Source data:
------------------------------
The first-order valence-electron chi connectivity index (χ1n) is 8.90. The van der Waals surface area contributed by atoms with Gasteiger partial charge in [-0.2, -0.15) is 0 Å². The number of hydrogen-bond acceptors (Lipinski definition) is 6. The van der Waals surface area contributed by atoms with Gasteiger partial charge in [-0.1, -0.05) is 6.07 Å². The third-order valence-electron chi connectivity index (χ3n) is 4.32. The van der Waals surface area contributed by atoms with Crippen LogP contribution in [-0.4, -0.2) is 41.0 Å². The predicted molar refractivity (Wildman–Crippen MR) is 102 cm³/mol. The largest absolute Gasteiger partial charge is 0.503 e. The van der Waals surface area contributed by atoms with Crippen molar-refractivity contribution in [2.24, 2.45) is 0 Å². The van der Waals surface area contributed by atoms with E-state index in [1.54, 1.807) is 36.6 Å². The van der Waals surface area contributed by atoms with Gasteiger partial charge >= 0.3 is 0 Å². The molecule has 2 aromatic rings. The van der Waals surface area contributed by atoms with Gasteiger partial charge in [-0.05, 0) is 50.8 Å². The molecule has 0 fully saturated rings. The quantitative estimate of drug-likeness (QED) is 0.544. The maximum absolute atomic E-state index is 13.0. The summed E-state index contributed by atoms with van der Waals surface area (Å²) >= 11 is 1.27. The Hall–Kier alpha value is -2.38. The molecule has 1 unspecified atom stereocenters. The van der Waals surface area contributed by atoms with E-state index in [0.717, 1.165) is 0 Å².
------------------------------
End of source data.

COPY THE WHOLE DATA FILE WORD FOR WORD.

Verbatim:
The first-order valence-electron chi connectivity index (χ1n) is 8.90. The van der Waals surface area contributed by atoms with Gasteiger partial charge in [-0.2, -0.15) is 0 Å². The number of hydrogen-bond acceptors (Lipinski definition) is 6. The van der Waals surface area contributed by atoms with Gasteiger partial charge in [-0.1, -0.05) is 6.07 Å². The third-order valence-electron chi connectivity index (χ3n) is 4.32. The van der Waals surface area contributed by atoms with Crippen LogP contribution in [-0.4, -0.2) is 41.0 Å². The predicted molar refractivity (Wildman–Crippen MR) is 102 cm³/mol. The largest absolute Gasteiger partial charge is 0.503 e. The van der Waals surface area contributed by atoms with Crippen molar-refractivity contribution in [2.24, 2.45) is 0 Å². The van der Waals surface area contributed by atoms with E-state index in [1.54, 1.807) is 36.6 Å². The van der Waals surface area contributed by atoms with Gasteiger partial charge >= 0.3 is 0 Å². The molecule has 2 aromatic rings. The van der Waals surface area contributed by atoms with Gasteiger partial charge in [-0.05, 0) is 50.8 Å². The molecule has 0 fully saturated rings. The quantitative estimate of drug-likeness (QED) is 0.544. The maximum absolute atomic E-state index is 13.0. The summed E-state index contributed by atoms with van der Waals surface area (Å²) >= 11 is 1.27. The Hall–Kier alpha value is -2.38. The molecule has 1 unspecified atom stereocenters. The van der Waals surface area contributed by atoms with E-state index in [0.717, 1.165) is 0 Å².